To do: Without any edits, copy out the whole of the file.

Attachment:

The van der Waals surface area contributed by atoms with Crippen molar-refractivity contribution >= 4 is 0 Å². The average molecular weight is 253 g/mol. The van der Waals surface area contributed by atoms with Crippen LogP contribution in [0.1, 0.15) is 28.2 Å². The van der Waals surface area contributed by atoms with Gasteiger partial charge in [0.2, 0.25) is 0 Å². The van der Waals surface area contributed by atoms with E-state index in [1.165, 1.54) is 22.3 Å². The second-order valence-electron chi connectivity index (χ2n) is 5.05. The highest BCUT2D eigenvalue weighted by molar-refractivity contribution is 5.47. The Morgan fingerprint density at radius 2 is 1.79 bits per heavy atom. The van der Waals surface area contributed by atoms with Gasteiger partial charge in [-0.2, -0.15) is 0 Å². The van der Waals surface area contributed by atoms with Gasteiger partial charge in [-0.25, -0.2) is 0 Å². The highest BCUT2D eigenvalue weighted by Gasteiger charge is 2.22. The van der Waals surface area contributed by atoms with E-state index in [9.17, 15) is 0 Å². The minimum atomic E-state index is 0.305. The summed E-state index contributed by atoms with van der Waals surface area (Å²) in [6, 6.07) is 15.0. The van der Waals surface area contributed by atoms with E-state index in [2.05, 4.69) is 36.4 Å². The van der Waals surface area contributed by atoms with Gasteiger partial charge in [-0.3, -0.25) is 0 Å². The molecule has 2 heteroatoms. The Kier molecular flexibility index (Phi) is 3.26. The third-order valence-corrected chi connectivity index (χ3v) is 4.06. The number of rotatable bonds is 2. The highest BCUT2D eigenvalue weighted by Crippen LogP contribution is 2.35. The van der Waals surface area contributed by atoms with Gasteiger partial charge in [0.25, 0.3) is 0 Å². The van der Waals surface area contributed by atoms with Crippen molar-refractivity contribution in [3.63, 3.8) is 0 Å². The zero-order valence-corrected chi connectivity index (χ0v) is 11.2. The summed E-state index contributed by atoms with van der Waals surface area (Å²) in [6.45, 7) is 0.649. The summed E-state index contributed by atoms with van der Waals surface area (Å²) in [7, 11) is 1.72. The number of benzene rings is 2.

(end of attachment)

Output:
The van der Waals surface area contributed by atoms with Crippen molar-refractivity contribution >= 4 is 0 Å². The average molecular weight is 253 g/mol. The van der Waals surface area contributed by atoms with Crippen LogP contribution in [0.1, 0.15) is 28.2 Å². The van der Waals surface area contributed by atoms with Gasteiger partial charge in [0.2, 0.25) is 0 Å². The van der Waals surface area contributed by atoms with E-state index in [1.165, 1.54) is 22.3 Å². The second-order valence-electron chi connectivity index (χ2n) is 5.05. The highest BCUT2D eigenvalue weighted by molar-refractivity contribution is 5.47. The Morgan fingerprint density at radius 2 is 1.79 bits per heavy atom. The van der Waals surface area contributed by atoms with Gasteiger partial charge in [-0.2, -0.15) is 0 Å². The van der Waals surface area contributed by atoms with Gasteiger partial charge in [-0.25, -0.2) is 0 Å². The highest BCUT2D eigenvalue weighted by Gasteiger charge is 2.22. The van der Waals surface area contributed by atoms with E-state index in [9.17, 15) is 0 Å². The minimum atomic E-state index is 0.305. The summed E-state index contributed by atoms with van der Waals surface area (Å²) in [6, 6.07) is 15.0. The van der Waals surface area contributed by atoms with E-state index in [2.05, 4.69) is 36.4 Å². The van der Waals surface area contributed by atoms with Gasteiger partial charge in [-0.3, -0.25) is 0 Å². The molecule has 2 heteroatoms. The Kier molecular flexibility index (Phi) is 3.26. The third-order valence-corrected chi connectivity index (χ3v) is 4.06. The number of rotatable bonds is 2. The highest BCUT2D eigenvalue weighted by Crippen LogP contribution is 2.35. The van der Waals surface area contributed by atoms with Gasteiger partial charge in [0.25, 0.3) is 0 Å². The van der Waals surface area contributed by atoms with Crippen molar-refractivity contribution in [3.63, 3.8) is 0 Å². The zero-order valence-corrected chi connectivity index (χ0v) is 11.2. The summed E-state index contributed by atoms with van der Waals surface area (Å²) in [6.45, 7) is 0.649. The summed E-state index contributed by atoms with van der Waals surface area (Å²) in [7, 11) is 1.72. The number of benzene rings is 2.